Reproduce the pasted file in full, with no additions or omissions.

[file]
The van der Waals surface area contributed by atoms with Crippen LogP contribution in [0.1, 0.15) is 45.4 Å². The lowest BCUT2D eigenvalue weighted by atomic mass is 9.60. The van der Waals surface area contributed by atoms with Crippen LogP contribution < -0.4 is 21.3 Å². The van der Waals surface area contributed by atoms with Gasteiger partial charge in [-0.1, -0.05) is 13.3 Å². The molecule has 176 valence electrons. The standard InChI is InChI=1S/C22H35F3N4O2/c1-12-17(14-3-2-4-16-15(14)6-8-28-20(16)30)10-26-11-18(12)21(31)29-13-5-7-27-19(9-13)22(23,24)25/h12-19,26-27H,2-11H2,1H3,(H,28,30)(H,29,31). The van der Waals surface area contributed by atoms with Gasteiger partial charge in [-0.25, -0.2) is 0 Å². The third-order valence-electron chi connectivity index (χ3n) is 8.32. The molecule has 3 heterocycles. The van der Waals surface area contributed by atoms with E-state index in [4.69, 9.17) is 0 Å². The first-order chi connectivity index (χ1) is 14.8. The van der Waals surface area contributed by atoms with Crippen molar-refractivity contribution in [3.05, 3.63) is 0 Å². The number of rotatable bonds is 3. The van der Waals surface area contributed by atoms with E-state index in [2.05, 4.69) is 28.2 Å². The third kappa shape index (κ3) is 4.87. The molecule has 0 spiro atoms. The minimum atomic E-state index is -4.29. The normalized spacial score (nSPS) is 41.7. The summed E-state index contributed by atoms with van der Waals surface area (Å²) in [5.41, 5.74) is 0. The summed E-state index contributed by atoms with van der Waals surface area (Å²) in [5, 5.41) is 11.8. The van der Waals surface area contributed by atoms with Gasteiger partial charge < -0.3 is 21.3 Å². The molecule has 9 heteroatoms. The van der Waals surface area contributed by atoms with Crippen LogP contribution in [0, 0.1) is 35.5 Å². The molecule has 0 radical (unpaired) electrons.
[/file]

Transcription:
The van der Waals surface area contributed by atoms with Crippen LogP contribution in [0.1, 0.15) is 45.4 Å². The lowest BCUT2D eigenvalue weighted by atomic mass is 9.60. The van der Waals surface area contributed by atoms with Crippen LogP contribution < -0.4 is 21.3 Å². The van der Waals surface area contributed by atoms with Gasteiger partial charge in [-0.1, -0.05) is 13.3 Å². The molecule has 176 valence electrons. The standard InChI is InChI=1S/C22H35F3N4O2/c1-12-17(14-3-2-4-16-15(14)6-8-28-20(16)30)10-26-11-18(12)21(31)29-13-5-7-27-19(9-13)22(23,24)25/h12-19,26-27H,2-11H2,1H3,(H,28,30)(H,29,31). The van der Waals surface area contributed by atoms with Gasteiger partial charge in [-0.25, -0.2) is 0 Å². The third-order valence-electron chi connectivity index (χ3n) is 8.32. The molecule has 3 heterocycles. The van der Waals surface area contributed by atoms with E-state index in [4.69, 9.17) is 0 Å². The first-order chi connectivity index (χ1) is 14.8. The van der Waals surface area contributed by atoms with Crippen molar-refractivity contribution in [3.05, 3.63) is 0 Å². The number of rotatable bonds is 3. The van der Waals surface area contributed by atoms with E-state index in [2.05, 4.69) is 28.2 Å². The third kappa shape index (κ3) is 4.87. The molecule has 0 spiro atoms. The minimum atomic E-state index is -4.29. The normalized spacial score (nSPS) is 41.7. The summed E-state index contributed by atoms with van der Waals surface area (Å²) in [5.41, 5.74) is 0. The summed E-state index contributed by atoms with van der Waals surface area (Å²) in [5, 5.41) is 11.8. The van der Waals surface area contributed by atoms with Gasteiger partial charge < -0.3 is 21.3 Å². The molecule has 9 heteroatoms. The van der Waals surface area contributed by atoms with Crippen LogP contribution in [0, 0.1) is 35.5 Å². The molecule has 0 radical (unpaired) electrons.